6. Small Cards. Cards may be used as an­other form of advertising that will bring good results. These cards, which give the sermon topics, may be enhanced by the use of cuts and different-colored ink or paper each successive week and are very inexpensive. Proper distri­bution of them can be carried on by our church members.

7. Telephone Calls. In cities where Sev­enth-day Adventists have unlimited telephone service, it is a good plan to apportion names from the telephone directory for personal tele­phone invitation. Give these assignments to all who will volunteer for such service, and instruct them how to proceed. This entails no expense and will bring excellent results. On the opening night we should enlist all church members who have phones to call all friends in town, urging them to be at the meeting.

8. Personal Letters. Another very valu­able method of advertising the meetings is for the evangelist to write a mimeographed letter, stressing the seriousness of the times and the urgent need of Bible study. Then play up the opening night and enclose a handbill. This letter should be sent to all who are on any inter­ested list, and to relatives and friends of church members who might be interested. You can get a permit from the post office and mail these letters for one cent each. The church members will be glad to address and stamp and fill them after prayer meeting, just before the meetings begin. If mailed on Thursday morning, they will reach their destination in sufficient time. In proportion to its circulation, this letter will bring as much response as any advertising that can be used.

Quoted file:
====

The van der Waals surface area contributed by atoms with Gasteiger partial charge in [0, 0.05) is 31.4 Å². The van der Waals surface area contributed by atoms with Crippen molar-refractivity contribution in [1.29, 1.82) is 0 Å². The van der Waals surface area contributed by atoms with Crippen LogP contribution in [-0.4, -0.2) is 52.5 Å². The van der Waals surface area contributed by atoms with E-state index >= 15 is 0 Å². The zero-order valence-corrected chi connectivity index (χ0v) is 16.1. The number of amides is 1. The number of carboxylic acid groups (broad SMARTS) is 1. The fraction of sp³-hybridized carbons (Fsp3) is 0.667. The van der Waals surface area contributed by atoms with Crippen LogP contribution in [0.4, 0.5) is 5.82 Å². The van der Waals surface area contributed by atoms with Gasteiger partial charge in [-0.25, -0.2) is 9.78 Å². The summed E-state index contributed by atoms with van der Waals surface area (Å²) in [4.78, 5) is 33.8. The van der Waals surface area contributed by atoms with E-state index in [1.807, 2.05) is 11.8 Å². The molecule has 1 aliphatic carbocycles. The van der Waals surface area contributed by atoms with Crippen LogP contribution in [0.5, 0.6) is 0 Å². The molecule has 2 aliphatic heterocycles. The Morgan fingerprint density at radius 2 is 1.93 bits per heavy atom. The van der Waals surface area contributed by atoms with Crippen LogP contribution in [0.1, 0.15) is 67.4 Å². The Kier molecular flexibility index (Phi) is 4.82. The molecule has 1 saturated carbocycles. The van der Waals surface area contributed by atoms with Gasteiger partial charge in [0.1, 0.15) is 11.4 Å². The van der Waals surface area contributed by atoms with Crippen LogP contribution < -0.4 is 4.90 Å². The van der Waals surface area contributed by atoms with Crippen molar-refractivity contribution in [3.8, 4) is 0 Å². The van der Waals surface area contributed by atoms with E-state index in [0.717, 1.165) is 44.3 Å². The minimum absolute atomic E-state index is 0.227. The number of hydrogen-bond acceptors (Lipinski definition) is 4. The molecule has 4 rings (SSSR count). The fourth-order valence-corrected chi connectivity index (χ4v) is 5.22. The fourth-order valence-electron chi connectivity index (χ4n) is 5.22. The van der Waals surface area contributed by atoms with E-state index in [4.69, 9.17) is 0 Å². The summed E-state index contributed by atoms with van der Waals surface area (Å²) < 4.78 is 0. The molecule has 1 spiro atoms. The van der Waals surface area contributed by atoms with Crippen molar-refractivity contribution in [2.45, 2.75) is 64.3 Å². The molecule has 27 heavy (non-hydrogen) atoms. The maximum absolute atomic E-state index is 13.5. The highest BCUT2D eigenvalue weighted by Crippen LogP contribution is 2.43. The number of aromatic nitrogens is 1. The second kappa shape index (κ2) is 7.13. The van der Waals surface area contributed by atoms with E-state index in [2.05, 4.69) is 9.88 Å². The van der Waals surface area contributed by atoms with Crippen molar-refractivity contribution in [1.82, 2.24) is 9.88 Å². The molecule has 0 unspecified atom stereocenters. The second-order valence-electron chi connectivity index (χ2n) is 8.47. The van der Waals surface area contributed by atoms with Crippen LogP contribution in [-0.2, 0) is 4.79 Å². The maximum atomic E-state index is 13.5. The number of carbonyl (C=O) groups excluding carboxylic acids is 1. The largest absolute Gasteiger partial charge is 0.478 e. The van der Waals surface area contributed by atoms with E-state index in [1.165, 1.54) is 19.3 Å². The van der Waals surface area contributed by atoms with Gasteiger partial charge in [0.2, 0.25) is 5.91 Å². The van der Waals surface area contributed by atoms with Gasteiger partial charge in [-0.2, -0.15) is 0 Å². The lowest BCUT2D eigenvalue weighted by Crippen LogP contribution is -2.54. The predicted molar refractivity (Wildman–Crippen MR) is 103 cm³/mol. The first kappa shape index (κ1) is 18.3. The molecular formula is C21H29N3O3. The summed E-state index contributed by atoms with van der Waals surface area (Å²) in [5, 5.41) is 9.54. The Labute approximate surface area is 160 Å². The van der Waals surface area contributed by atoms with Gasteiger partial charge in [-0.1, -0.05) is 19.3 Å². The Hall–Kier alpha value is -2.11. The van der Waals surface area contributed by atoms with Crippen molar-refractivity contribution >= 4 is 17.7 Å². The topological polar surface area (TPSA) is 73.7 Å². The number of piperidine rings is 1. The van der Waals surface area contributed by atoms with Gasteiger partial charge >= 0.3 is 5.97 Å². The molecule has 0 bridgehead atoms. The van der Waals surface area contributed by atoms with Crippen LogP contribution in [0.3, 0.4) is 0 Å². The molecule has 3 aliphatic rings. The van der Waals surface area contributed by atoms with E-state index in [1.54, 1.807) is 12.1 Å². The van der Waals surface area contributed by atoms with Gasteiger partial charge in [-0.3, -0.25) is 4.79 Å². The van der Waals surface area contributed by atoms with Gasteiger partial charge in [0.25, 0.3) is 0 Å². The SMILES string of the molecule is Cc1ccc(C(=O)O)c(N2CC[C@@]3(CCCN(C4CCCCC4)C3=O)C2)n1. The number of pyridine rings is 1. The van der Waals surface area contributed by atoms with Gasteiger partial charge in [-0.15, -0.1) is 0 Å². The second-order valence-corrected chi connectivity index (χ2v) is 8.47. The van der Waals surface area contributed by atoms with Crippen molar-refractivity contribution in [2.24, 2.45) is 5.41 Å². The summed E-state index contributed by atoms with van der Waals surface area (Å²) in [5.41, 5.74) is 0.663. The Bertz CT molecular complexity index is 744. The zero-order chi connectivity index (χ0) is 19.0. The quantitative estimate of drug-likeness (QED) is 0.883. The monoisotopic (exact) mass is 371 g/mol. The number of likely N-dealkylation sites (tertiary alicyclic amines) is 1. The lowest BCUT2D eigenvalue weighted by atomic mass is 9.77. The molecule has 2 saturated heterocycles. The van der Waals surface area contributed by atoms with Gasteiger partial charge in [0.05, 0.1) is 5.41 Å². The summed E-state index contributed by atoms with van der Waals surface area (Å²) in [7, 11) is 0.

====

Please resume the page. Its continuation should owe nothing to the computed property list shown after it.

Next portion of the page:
There are other methods such as billboards, theater tickets, special printed invitations, etc., that may be used profitably. As an effort pro­gresses, it is well to drop out part of the adver­tising. You may determine which type to drop by asking the people which kind of ad­vertising brought them to the meeting. What­ever method we continue to use should be the best. And in all these methods we should re­member that it is the message rather than the messenger, which is to be made known. The third angel's message is the biggest news in the world ! By the Lord's help, we must exalt it so that it will "arrest the attention of the multi­tudes."

We must not forget that the greatest adver­tisement is found in Spirit-filled sermons which result in a satisfied audience. No amount of advertising, of whatever nature, will hold the crowd, if they are disappointed in what they hear at the meeting. Before we begin an effort, and as we continue, let us earnestly pray, and enlist the prayers of God's people for a , revival. We should ever remember that men and women are won for Christ "not by might, nor by power, but by My Spirit, saith the Lord of hosts."

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By Clarence E. Smith, Pastor, Minneapolis, Minnesota

May 1943